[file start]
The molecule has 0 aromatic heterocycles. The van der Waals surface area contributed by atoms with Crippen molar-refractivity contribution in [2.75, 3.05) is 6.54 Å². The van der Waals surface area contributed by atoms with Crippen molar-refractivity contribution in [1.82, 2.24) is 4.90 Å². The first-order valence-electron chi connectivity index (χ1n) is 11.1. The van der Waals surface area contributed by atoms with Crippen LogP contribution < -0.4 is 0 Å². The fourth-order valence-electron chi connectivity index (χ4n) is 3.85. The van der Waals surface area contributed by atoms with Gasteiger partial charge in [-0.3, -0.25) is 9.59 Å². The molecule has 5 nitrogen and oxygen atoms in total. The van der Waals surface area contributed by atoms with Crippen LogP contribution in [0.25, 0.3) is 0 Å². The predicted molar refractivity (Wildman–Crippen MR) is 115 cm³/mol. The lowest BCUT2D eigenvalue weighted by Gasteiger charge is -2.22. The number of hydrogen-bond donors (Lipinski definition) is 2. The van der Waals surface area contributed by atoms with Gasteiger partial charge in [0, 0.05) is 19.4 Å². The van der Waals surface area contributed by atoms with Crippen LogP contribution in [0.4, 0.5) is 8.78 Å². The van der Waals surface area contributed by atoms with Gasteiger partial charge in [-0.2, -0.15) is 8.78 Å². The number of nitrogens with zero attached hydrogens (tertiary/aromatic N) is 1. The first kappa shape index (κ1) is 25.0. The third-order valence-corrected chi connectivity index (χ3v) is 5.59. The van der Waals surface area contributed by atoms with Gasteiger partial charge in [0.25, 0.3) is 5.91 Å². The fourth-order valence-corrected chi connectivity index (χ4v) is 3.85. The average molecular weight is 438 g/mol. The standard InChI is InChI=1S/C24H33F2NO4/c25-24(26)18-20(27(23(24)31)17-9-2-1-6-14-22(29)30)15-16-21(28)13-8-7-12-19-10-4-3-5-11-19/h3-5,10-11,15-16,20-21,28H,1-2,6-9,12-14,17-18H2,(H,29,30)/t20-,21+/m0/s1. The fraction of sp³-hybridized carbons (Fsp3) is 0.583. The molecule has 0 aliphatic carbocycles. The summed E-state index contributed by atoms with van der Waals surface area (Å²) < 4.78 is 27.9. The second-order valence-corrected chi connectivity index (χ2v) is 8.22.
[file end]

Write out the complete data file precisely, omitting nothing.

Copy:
The molecule has 0 aromatic heterocycles. The van der Waals surface area contributed by atoms with Crippen molar-refractivity contribution in [2.75, 3.05) is 6.54 Å². The van der Waals surface area contributed by atoms with Crippen molar-refractivity contribution in [1.82, 2.24) is 4.90 Å². The first-order valence-electron chi connectivity index (χ1n) is 11.1. The van der Waals surface area contributed by atoms with Crippen LogP contribution < -0.4 is 0 Å². The fourth-order valence-electron chi connectivity index (χ4n) is 3.85. The van der Waals surface area contributed by atoms with Gasteiger partial charge in [-0.3, -0.25) is 9.59 Å². The molecule has 5 nitrogen and oxygen atoms in total. The van der Waals surface area contributed by atoms with Crippen LogP contribution in [0.25, 0.3) is 0 Å². The predicted molar refractivity (Wildman–Crippen MR) is 115 cm³/mol. The lowest BCUT2D eigenvalue weighted by Gasteiger charge is -2.22. The number of hydrogen-bond donors (Lipinski definition) is 2. The van der Waals surface area contributed by atoms with Gasteiger partial charge in [0, 0.05) is 19.4 Å². The van der Waals surface area contributed by atoms with Crippen LogP contribution in [0.4, 0.5) is 8.78 Å². The van der Waals surface area contributed by atoms with Gasteiger partial charge in [-0.2, -0.15) is 8.78 Å². The number of nitrogens with zero attached hydrogens (tertiary/aromatic N) is 1. The first kappa shape index (κ1) is 25.0. The third-order valence-corrected chi connectivity index (χ3v) is 5.59. The van der Waals surface area contributed by atoms with Gasteiger partial charge in [0.25, 0.3) is 5.91 Å². The fourth-order valence-corrected chi connectivity index (χ4v) is 3.85. The average molecular weight is 438 g/mol. The standard InChI is InChI=1S/C24H33F2NO4/c25-24(26)18-20(27(23(24)31)17-9-2-1-6-14-22(29)30)15-16-21(28)13-8-7-12-19-10-4-3-5-11-19/h3-5,10-11,15-16,20-21,28H,1-2,6-9,12-14,17-18H2,(H,29,30)/t20-,21+/m0/s1. The fraction of sp³-hybridized carbons (Fsp3) is 0.583. The molecule has 0 aliphatic carbocycles. The summed E-state index contributed by atoms with van der Waals surface area (Å²) < 4.78 is 27.9. The second-order valence-corrected chi connectivity index (χ2v) is 8.22.